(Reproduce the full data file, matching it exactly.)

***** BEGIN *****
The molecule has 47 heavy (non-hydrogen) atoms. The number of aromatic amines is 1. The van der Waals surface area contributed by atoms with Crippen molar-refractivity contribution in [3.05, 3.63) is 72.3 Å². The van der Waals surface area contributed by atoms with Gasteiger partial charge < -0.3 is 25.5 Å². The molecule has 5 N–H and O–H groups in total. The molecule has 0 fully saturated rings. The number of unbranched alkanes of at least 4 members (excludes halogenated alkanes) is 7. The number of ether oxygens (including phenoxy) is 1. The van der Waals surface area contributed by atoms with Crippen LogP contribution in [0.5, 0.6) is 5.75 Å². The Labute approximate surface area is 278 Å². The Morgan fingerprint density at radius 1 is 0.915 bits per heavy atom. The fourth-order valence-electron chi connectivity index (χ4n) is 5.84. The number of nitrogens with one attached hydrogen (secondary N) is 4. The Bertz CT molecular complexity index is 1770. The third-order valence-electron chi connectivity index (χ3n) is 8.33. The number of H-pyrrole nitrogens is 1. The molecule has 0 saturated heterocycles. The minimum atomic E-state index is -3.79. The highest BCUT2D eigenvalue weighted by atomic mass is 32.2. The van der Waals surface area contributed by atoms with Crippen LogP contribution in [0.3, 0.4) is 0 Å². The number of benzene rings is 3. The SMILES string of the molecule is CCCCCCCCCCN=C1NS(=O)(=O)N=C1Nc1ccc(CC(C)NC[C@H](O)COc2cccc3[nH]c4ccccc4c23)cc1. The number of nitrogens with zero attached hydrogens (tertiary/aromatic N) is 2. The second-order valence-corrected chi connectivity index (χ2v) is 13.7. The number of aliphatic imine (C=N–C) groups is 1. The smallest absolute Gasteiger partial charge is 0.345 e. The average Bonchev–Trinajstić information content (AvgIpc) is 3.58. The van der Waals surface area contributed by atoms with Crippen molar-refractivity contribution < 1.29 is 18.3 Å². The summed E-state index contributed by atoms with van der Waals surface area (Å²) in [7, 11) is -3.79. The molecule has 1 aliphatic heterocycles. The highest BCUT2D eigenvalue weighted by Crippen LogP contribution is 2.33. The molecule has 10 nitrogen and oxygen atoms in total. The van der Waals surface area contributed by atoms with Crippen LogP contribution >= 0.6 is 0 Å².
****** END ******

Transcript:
The molecule has 47 heavy (non-hydrogen) atoms. The number of aromatic amines is 1. The van der Waals surface area contributed by atoms with Crippen molar-refractivity contribution in [3.05, 3.63) is 72.3 Å². The van der Waals surface area contributed by atoms with Gasteiger partial charge < -0.3 is 25.5 Å². The molecule has 5 N–H and O–H groups in total. The molecule has 0 fully saturated rings. The number of unbranched alkanes of at least 4 members (excludes halogenated alkanes) is 7. The number of ether oxygens (including phenoxy) is 1. The van der Waals surface area contributed by atoms with Crippen LogP contribution in [0.5, 0.6) is 5.75 Å². The Labute approximate surface area is 278 Å². The Morgan fingerprint density at radius 1 is 0.915 bits per heavy atom. The fourth-order valence-electron chi connectivity index (χ4n) is 5.84. The number of nitrogens with one attached hydrogen (secondary N) is 4. The Bertz CT molecular complexity index is 1770. The third-order valence-electron chi connectivity index (χ3n) is 8.33. The number of H-pyrrole nitrogens is 1. The molecule has 0 saturated heterocycles. The minimum atomic E-state index is -3.79. The highest BCUT2D eigenvalue weighted by atomic mass is 32.2. The van der Waals surface area contributed by atoms with Crippen LogP contribution in [0.3, 0.4) is 0 Å². The number of benzene rings is 3. The SMILES string of the molecule is CCCCCCCCCCN=C1NS(=O)(=O)N=C1Nc1ccc(CC(C)NC[C@H](O)COc2cccc3[nH]c4ccccc4c23)cc1. The number of nitrogens with zero attached hydrogens (tertiary/aromatic N) is 2. The second-order valence-corrected chi connectivity index (χ2v) is 13.7. The number of aliphatic imine (C=N–C) groups is 1. The smallest absolute Gasteiger partial charge is 0.345 e. The average Bonchev–Trinajstić information content (AvgIpc) is 3.58. The van der Waals surface area contributed by atoms with Crippen molar-refractivity contribution < 1.29 is 18.3 Å². The summed E-state index contributed by atoms with van der Waals surface area (Å²) in [7, 11) is -3.79. The molecule has 1 aliphatic heterocycles. The highest BCUT2D eigenvalue weighted by Crippen LogP contribution is 2.33. The molecule has 10 nitrogen and oxygen atoms in total. The van der Waals surface area contributed by atoms with Crippen LogP contribution >= 0.6 is 0 Å².